There are certainly worse things to spend money on than personal wellbeing. However, costs like gym membership, trips to the day spa and organic smoothies can leave your bank account worn out.

Simple life changes can boost your wellbeing without breaking the budget. Health experts recommend walking for 30 minutes as a great way to improve or maintain your health. And it costs nothing compared to $100-per-hour-plus you could spend with a personal trainer. Save more by making juices and smoothies at home. Set aside some of the plain yoghurt for a 100% natural face mask.

4. Tourism – average weekly spend: $158

At 15.5% of our total DIFM spend, or $158 weekly, there are plenty of ways to save on travel. The Ruthven Institute said online platforms such as hotels.com, Trivago, and booking.com are making it easier for people to find, select, book and pay for travel. That doesn’t mean they always get you the best price. It can pay to shop around yourself.

Savings tip

Online booking platforms charge hotels a commission. Booking.com for instance, levies an average commission of 15%. This comes out of hotel revenue, so hotel operators will often offer discounts when you contact them directly. Use booking sites to check out the accommodation options in an area, then call the hotel directly to see if you could save. Be sure to read the fine print around cancellation policies.

5. Meals – average weekly spend: $90

Phil Ruthven, founder of the Ruthven Institute, said, “It’s little wonder meals make up 8.8% of household outsourcing spending ($90 weekly), as the rise of services such as Uber Eats and Menulog make it easy for people to have meals cooked and delivered.”

He added, “It’s an option which is increasing in demand as time-poor households take advantage of the convenience of outsourcing even the most basic of everyday activities such as cooking the evening meal.”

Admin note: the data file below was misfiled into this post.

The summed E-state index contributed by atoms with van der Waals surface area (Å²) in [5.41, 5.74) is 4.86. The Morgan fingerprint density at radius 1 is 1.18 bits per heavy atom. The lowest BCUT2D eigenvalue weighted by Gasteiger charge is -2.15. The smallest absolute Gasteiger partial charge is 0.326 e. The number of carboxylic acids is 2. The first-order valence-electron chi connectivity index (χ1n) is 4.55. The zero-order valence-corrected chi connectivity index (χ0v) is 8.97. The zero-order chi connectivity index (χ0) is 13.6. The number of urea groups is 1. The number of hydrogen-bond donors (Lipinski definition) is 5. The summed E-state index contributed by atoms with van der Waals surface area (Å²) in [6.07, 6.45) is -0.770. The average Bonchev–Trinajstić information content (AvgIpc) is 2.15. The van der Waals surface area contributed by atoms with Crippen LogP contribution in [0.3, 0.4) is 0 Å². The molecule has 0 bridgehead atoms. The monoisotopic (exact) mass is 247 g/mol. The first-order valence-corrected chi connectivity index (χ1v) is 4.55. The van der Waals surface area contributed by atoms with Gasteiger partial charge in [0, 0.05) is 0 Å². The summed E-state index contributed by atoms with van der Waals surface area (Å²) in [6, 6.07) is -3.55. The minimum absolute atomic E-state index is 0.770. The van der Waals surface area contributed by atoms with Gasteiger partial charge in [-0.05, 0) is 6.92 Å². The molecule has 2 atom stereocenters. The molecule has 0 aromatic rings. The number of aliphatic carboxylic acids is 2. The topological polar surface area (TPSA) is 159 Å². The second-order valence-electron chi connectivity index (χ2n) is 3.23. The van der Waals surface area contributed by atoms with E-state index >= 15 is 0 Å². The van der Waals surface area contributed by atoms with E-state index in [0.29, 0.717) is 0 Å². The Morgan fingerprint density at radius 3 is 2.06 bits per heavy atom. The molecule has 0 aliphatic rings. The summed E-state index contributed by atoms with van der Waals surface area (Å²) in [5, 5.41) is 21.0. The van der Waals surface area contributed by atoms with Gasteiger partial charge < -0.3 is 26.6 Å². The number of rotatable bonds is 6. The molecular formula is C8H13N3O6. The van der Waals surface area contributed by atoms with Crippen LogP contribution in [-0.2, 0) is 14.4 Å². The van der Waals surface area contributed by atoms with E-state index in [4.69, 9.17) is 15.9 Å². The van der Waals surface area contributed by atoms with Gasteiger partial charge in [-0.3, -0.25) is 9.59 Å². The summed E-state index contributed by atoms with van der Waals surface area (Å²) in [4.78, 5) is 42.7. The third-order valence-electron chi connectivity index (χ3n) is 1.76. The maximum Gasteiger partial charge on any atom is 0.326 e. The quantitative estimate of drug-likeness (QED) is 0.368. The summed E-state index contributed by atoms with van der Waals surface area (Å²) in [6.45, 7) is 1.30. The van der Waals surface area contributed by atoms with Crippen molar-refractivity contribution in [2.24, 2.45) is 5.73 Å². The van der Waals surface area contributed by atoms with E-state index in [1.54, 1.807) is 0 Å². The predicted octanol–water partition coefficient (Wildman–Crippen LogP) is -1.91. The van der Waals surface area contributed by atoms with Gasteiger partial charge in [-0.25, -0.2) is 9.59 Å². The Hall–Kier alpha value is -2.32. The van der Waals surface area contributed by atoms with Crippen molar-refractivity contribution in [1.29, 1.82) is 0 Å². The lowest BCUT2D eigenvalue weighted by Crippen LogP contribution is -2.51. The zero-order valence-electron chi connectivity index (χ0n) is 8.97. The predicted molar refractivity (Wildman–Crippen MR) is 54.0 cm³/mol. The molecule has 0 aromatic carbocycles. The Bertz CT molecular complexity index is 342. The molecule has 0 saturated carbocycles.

In fact, research by Roy Morgan shows meal delivery services have enjoyed “supercharged” growth as a result of COVID lockdowns.

Savings tip

Convenience always comes at a cost, and a weekly spend of $90 on home-delivered meals can take a $4,680 bite out of your annual budget. By way of comparison, Australians spend an average of $6,720 on total groceries annually, so home delivery is significantly more pricey than DIY dining.

Making home delivery a treat rather than a go-to option, will nourish your bank account. The planet will love it too. Food deliveries typically use single-use packaging, and research shows a single home delivery order can create up to 0.29 kg CO2 in greenhouse gas emissions.

 

Image source: New Africa/Shutterstock.com

Working out if outsourcing is worth your while

There are definitely times when outsourcing makes sense. Hiring a tradie to complete repair jobs around the house means you get the benefit of professional expertise without the need to fork out on expensive power tools.

The picture is a bit different if you’re thinking of hiring a cleaner or someone to do the gardening – jobs you could potentially do yourself. One way to decide if the cost is worthwhile, is to compare the hourly rate you earn at work to the rate you’re paying an outsourcer.

Let’s say, for instance, you outsource mowing the lawn, a job that’ll take one hour. You can expect to pay the median hourly rate of $45. If your own pay rate is $60 an hour, you’re in front – it costs less for someone else to do the task than your own time is worth. But if you’re on the minimum hourly wage of $20.33, you have to work for more than two hours just to pay someone else for one hour of their time.

How much could you save?

Based on the Ruthven Institute’s figures, we could be spending $842 each week on the top five outsourcing tasks. Not all of these costs will apply to each of us. However, if you could trim this cost by just one-quarter –  by going easy on home delivery meals, asking hotels for a direct discount, skipping the gym or personal trainer, or enjoying more nights in and spending less at the club or pub, it may be possible to save $210 weekly.